For a general introduction to the three hot extraction methods for processing mercury from cinnabar, see the section on Hot Extraction of Mercury: Sources
When it is extracted, under the blows of iron tools it sheds copious tears of quicksilver, which is immediately gathered by the miners. When these clods of ore have been collected, because of their saturation with moisture they are cast into a kiln at the foundry in order to dry them out, and the smoke that is driven out of them by the heat of the fire, once it settles again along the floor of the kiln, will be found to consist of quicksilver. Once the clods have been removed, the droplets that have settled out cannot be gathered because they are so small, but they are swept into a tub of water and there they merge with one another and are finally poured together into a single mass.
Cum id foditur, ex plagis ferramentorum crebras emittit lacrimas argenti vivi, quae a fossoribus statim colliguntur. hae glaebae, cum collectae sunt, in officina propter umoris plenitatem coiciuntur in fornacem, ut interarescant, et is qui ex his ab ignis vapore fumus suscitatur, cum resedit in solum furni, invenitur esse argentum vivum. exemptis glaebis guttae eae, quae residebunt, propter brevitates non possunt colligi, sed in vas aquae converruntur et ibi inter se congruunt et una confunduntur.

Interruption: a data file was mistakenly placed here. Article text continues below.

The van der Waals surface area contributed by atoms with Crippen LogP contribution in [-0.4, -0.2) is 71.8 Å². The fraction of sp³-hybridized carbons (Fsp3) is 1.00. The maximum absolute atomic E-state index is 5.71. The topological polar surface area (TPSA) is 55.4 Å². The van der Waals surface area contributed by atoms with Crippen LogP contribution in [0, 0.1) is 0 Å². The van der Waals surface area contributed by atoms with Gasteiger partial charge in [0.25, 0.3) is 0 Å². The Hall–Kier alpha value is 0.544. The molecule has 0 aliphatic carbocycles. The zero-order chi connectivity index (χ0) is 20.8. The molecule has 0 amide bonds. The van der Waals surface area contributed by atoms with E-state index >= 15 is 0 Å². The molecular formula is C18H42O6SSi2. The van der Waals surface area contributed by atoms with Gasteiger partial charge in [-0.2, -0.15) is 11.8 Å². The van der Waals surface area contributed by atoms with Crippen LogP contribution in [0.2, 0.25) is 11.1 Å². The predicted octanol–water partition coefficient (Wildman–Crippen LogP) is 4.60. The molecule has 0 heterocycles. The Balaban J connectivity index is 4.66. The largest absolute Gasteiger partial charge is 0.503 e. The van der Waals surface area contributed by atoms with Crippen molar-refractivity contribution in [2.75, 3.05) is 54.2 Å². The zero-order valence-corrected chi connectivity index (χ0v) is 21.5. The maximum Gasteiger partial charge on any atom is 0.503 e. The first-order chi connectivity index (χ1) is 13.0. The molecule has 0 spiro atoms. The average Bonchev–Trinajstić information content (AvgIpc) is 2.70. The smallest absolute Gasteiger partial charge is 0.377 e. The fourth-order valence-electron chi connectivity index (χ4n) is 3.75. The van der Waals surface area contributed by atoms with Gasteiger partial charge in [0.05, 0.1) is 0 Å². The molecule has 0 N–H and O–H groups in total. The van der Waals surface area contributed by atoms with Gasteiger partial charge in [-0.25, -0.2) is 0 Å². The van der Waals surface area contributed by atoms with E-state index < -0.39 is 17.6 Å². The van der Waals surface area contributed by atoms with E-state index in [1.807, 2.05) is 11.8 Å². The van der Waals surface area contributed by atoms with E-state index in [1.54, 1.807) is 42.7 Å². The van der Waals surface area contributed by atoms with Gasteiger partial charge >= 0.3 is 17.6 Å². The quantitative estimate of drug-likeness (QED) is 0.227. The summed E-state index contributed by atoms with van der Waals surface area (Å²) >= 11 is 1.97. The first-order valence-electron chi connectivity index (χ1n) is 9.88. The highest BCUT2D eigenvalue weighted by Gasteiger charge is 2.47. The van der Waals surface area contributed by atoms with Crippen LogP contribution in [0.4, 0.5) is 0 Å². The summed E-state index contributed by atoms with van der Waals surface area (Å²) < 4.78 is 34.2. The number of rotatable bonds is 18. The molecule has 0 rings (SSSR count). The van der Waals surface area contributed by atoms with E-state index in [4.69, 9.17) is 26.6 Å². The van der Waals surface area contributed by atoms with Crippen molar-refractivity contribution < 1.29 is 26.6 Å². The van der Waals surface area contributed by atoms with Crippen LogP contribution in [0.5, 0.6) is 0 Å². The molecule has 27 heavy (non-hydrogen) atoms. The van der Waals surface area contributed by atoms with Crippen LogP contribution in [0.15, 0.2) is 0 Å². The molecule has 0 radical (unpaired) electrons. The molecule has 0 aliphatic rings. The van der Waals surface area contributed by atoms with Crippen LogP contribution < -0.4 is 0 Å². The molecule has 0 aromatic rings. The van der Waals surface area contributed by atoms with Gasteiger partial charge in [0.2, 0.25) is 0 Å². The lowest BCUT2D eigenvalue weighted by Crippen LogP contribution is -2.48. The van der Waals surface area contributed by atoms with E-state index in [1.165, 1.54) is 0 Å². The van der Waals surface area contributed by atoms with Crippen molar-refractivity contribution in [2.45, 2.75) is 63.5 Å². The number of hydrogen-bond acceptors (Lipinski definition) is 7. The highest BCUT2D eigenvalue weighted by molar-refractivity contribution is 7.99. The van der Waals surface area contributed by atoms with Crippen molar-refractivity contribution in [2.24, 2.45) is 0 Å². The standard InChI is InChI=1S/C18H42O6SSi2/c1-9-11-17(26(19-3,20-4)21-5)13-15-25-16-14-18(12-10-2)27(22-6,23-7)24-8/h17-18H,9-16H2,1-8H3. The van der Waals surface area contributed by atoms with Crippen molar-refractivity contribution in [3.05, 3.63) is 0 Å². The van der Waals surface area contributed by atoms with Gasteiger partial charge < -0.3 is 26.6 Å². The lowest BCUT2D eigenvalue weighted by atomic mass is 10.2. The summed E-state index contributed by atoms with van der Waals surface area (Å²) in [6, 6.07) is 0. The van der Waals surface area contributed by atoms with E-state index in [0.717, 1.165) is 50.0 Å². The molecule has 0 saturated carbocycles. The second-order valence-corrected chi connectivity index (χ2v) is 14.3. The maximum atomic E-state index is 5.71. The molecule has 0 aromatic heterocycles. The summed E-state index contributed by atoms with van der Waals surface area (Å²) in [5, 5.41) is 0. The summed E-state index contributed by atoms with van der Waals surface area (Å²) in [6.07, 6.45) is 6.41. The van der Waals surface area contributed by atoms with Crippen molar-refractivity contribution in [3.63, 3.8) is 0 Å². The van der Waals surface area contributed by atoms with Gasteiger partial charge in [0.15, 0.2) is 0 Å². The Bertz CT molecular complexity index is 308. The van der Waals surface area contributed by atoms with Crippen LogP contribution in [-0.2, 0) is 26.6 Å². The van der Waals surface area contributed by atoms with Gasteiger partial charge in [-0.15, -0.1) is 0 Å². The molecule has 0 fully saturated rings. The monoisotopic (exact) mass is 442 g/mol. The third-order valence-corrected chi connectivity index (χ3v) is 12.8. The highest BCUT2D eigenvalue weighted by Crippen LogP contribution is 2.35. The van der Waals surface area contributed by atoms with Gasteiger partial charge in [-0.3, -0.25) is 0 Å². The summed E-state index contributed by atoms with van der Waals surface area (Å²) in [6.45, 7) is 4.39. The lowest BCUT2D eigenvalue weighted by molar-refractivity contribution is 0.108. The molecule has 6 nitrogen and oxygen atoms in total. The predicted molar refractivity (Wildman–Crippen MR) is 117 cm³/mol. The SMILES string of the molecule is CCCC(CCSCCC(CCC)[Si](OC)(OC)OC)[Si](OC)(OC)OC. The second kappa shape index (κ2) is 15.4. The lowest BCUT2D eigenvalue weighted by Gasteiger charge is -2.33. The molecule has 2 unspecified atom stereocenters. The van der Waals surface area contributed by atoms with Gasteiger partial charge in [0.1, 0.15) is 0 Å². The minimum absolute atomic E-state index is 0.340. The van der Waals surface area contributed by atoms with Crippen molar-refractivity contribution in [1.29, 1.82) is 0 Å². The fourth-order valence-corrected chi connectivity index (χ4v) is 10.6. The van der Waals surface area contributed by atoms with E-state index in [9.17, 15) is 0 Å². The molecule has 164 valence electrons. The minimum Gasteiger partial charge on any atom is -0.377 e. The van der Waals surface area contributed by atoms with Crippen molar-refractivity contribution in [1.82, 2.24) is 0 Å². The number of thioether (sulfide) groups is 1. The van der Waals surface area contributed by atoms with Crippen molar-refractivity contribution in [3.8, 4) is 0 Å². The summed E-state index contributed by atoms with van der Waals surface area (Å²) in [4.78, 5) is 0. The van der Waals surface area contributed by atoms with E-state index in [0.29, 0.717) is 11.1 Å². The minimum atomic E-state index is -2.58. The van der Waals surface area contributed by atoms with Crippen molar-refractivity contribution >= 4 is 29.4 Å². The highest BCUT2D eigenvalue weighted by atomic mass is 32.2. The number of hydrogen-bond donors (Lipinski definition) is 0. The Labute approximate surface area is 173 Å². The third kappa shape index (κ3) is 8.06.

The hot extraction procedure, which primarily entails the roasting of mercury ores, became standard after the publication of Agricola’s De Re Metallica (1556) onward, whereas classical sources are less precise about the process. The Roman architect Vitruvius (1st century BCE) only records an extemporary observation, noting that to produce the pigment, the ancients used to dry moist clods of cinnabar in ovens. When the fumes condensed, mercury could be found at the bottom of the oven and on the clods. Mercury is thus produced either by reaction of cinnabar with oxygen or by distillation (HgS + O2 → SO2 + Hg). We tried out the procedure and verified the reaction using modern laboratory equipment.
In order to replicate more closely the work of ancient alchemists, we tested this by heating the cinnabar ores within an alumina crucible that was covered with a lid (Figures 1-2). In a crucible, the cinnabar sublimes and partially reacts with atmospheric oxygen, yielding mercury that condenses on the lid. The amount of oxygen estimated to be inside the crucible is insufficient to complete the reaction. Indeed, residual cinnabar and black metacinnabar (polymorphically stable at high temperatures) were always observed, even after prolonged heating (Figures 3-4).